GERARD LANGBAINE, son of the preceding, was born in Oxford July 15, 1656; and after being educated in grammar-learning, was bound apprentice to a bookseller in St. Paul's church-yard, London. But he was soon called thence on the death of an elder brother, and entered a gentleman-commoner of University-college in 1672; where, as Wood informs us, he became idle, a great jockey, married, and spent a considerable part of his property; but afterwards restrained his folly, and lived some years a retired life, near Oxford, employing his time in researches into the history of dramatic poetry. His literature, Mr. Warton says, chiefly consisted in a knowledge of the novels and plays of various languages, and be was a constant and critical attendant of the play-houses for many years. Such a pursuit was at that time neither creditable nor profitable; and accordingly, in 1690 we find him glad to accept the place of yeoman beadle of arts, and soon after he was chosen esquire beadle of law, probably out of respect to his father's memory.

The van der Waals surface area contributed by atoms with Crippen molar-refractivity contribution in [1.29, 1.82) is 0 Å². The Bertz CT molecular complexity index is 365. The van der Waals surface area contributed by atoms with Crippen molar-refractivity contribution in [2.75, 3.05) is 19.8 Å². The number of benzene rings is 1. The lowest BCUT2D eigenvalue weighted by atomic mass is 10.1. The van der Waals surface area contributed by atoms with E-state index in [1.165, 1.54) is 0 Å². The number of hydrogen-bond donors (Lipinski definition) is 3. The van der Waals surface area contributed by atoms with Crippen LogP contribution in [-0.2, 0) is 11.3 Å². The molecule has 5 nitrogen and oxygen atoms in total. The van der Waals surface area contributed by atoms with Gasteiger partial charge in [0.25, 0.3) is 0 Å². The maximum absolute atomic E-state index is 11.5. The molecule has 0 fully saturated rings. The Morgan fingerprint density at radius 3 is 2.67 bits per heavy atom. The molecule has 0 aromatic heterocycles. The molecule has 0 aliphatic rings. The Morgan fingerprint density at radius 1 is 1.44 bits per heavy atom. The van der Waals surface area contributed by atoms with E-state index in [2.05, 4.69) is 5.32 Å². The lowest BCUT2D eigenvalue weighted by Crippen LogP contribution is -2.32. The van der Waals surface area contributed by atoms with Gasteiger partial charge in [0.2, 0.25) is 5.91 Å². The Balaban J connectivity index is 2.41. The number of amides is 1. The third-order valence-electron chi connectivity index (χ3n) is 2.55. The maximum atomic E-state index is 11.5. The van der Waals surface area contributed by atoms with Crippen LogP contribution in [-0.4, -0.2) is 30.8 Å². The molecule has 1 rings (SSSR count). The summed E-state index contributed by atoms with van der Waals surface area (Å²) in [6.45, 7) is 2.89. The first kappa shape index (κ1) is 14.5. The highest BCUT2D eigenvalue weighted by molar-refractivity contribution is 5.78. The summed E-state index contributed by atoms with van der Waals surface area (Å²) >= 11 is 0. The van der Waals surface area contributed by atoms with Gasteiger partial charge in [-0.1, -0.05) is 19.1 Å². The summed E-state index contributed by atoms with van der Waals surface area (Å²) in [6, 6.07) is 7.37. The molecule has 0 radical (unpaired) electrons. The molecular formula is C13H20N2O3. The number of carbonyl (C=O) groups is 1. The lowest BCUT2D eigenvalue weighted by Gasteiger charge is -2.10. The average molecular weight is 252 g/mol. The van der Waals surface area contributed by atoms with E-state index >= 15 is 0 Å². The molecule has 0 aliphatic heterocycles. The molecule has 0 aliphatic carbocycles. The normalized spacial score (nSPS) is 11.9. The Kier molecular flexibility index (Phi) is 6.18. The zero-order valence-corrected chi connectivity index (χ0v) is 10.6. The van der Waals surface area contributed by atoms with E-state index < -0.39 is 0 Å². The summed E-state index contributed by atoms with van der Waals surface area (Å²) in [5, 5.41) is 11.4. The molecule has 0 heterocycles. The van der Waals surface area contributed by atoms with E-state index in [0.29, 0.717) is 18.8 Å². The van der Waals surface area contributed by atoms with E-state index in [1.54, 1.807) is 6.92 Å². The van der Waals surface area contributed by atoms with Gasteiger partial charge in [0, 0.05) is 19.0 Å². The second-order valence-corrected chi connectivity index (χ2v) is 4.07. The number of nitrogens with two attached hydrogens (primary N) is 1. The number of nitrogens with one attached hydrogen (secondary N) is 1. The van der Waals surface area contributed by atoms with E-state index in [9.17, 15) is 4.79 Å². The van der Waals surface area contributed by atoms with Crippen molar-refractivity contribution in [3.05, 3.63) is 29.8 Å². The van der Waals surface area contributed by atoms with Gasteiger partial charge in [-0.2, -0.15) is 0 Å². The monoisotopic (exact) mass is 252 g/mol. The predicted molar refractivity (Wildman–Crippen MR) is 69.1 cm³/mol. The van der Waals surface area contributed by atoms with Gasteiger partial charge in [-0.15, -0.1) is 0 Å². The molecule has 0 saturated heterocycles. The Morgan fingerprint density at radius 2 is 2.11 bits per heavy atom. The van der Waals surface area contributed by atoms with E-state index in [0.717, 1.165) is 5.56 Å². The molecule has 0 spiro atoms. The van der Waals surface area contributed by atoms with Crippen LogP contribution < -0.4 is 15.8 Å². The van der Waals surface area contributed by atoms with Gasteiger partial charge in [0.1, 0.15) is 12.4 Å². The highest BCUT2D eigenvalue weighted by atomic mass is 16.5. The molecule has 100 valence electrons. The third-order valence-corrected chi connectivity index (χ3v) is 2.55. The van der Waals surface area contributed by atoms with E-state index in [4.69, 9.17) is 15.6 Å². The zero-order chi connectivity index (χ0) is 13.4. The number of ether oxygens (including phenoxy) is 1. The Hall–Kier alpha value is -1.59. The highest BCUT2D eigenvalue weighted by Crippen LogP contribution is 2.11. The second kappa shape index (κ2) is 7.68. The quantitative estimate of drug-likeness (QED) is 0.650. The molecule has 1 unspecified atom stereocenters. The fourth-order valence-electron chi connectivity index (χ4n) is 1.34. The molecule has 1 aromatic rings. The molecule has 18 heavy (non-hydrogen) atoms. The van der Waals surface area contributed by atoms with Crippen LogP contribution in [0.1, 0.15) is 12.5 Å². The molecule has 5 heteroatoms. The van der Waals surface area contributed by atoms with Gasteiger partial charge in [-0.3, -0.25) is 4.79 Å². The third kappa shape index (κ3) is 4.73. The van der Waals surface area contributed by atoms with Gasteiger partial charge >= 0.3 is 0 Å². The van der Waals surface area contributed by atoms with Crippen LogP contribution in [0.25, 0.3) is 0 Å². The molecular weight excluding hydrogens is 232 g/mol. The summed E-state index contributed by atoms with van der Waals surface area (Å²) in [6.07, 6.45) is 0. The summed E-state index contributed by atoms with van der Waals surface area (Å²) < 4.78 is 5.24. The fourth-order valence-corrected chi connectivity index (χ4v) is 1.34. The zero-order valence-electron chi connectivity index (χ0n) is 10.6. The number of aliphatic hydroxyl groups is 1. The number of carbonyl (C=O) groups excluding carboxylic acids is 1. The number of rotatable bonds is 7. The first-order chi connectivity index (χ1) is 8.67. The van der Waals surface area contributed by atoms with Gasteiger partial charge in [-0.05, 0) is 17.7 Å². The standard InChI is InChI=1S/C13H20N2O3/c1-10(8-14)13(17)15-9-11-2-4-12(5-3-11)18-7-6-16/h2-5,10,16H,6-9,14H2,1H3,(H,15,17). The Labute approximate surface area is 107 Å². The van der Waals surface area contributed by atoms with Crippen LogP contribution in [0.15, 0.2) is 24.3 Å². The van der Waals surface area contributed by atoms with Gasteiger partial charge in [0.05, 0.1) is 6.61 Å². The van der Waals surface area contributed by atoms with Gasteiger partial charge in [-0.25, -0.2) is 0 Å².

About this time, he published An Appendix to a catalogue of all the graduates in divinity, law, and physic, &c. written by R. Peers, superior beadle of arts and physic. Langbaine's appendix contains the names of all who proceeded from the 14th of June 1688, where Peers left off, to the 6th of August 1690. He did not survive this long, some disorder carrying him off in June 1692. But he is best known as the author of the Account of the English dramatic poets. His first attempt in this way was by a republication of a catalogue of plays collected originally by Kirkman, a London bookseller, and appended to Nicomede, a translation of a play from Corneille in 1671. This Langbaine followed in 1688 by Momus Triumphans, which appeared afterwards under the titles of A new Catalogue of English Plays, &c. The author at length digested his work anew, with great accessions and improvements, which he entitled An Account of the English Dramatic Poets, &c. Oxford, 1691, 8vo, reprinted by Gildon in 1699. Langbaine's own collection amounted, as he says, to "above 980 English plays and masques, besides drolls and interludes." The copy of his Account in the British Museum, with Oldys's MS notes, is well known to every student of dramatic history.